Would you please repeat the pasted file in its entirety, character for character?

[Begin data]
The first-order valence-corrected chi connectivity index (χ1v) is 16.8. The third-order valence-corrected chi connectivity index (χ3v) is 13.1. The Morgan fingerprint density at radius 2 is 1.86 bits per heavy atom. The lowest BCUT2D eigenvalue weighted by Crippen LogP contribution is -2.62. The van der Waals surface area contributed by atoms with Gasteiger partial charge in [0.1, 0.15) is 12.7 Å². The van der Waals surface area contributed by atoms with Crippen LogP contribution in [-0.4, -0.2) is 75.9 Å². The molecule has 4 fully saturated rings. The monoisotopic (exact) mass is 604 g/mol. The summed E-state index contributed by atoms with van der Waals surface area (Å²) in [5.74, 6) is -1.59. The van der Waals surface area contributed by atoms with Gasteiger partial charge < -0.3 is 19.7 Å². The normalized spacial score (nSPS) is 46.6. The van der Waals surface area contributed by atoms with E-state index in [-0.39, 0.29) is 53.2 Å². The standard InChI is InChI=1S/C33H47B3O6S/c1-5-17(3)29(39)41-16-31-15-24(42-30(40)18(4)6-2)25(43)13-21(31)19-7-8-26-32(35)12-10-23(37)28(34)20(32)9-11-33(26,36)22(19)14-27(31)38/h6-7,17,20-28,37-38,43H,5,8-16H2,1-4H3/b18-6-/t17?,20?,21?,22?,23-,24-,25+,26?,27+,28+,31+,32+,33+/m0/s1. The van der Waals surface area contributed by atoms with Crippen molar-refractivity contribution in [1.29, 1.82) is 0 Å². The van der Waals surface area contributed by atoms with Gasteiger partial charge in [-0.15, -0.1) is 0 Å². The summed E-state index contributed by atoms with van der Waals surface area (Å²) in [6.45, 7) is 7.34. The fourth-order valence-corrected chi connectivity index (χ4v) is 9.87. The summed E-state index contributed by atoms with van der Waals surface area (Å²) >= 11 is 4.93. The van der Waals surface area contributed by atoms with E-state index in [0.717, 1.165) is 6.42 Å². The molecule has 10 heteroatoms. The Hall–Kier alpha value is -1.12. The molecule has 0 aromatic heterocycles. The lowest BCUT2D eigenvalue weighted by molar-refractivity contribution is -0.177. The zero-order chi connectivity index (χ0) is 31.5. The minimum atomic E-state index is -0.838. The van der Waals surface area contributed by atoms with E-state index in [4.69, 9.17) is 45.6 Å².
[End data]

The first-order valence-corrected chi connectivity index (χ1v) is 16.8. The third-order valence-corrected chi connectivity index (χ3v) is 13.1. The Morgan fingerprint density at radius 2 is 1.86 bits per heavy atom. The lowest BCUT2D eigenvalue weighted by Crippen LogP contribution is -2.62. The van der Waals surface area contributed by atoms with Gasteiger partial charge in [0.1, 0.15) is 12.7 Å². The van der Waals surface area contributed by atoms with Crippen LogP contribution in [-0.4, -0.2) is 75.9 Å². The molecule has 4 fully saturated rings. The monoisotopic (exact) mass is 604 g/mol. The summed E-state index contributed by atoms with van der Waals surface area (Å²) in [5.74, 6) is -1.59. The van der Waals surface area contributed by atoms with Gasteiger partial charge < -0.3 is 19.7 Å². The normalized spacial score (nSPS) is 46.6. The van der Waals surface area contributed by atoms with E-state index in [-0.39, 0.29) is 53.2 Å². The standard InChI is InChI=1S/C33H47B3O6S/c1-5-17(3)29(39)41-16-31-15-24(42-30(40)18(4)6-2)25(43)13-21(31)19-7-8-26-32(35)12-10-23(37)28(34)20(32)9-11-33(26,36)22(19)14-27(31)38/h6-7,17,20-28,37-38,43H,5,8-16H2,1-4H3/b18-6-/t17?,20?,21?,22?,23-,24-,25+,26?,27+,28+,31+,32+,33+/m0/s1. The van der Waals surface area contributed by atoms with Crippen molar-refractivity contribution in [1.29, 1.82) is 0 Å². The van der Waals surface area contributed by atoms with Gasteiger partial charge in [-0.15, -0.1) is 0 Å². The summed E-state index contributed by atoms with van der Waals surface area (Å²) in [6.45, 7) is 7.34. The fourth-order valence-corrected chi connectivity index (χ4v) is 9.87. The summed E-state index contributed by atoms with van der Waals surface area (Å²) >= 11 is 4.93. The van der Waals surface area contributed by atoms with E-state index in [0.717, 1.165) is 6.42 Å². The molecule has 10 heteroatoms. The Hall–Kier alpha value is -1.12. The molecule has 0 aromatic heterocycles. The lowest BCUT2D eigenvalue weighted by molar-refractivity contribution is -0.177. The zero-order chi connectivity index (χ0) is 31.5. The minimum atomic E-state index is -0.838. The van der Waals surface area contributed by atoms with E-state index in [4.69, 9.17) is 45.6 Å².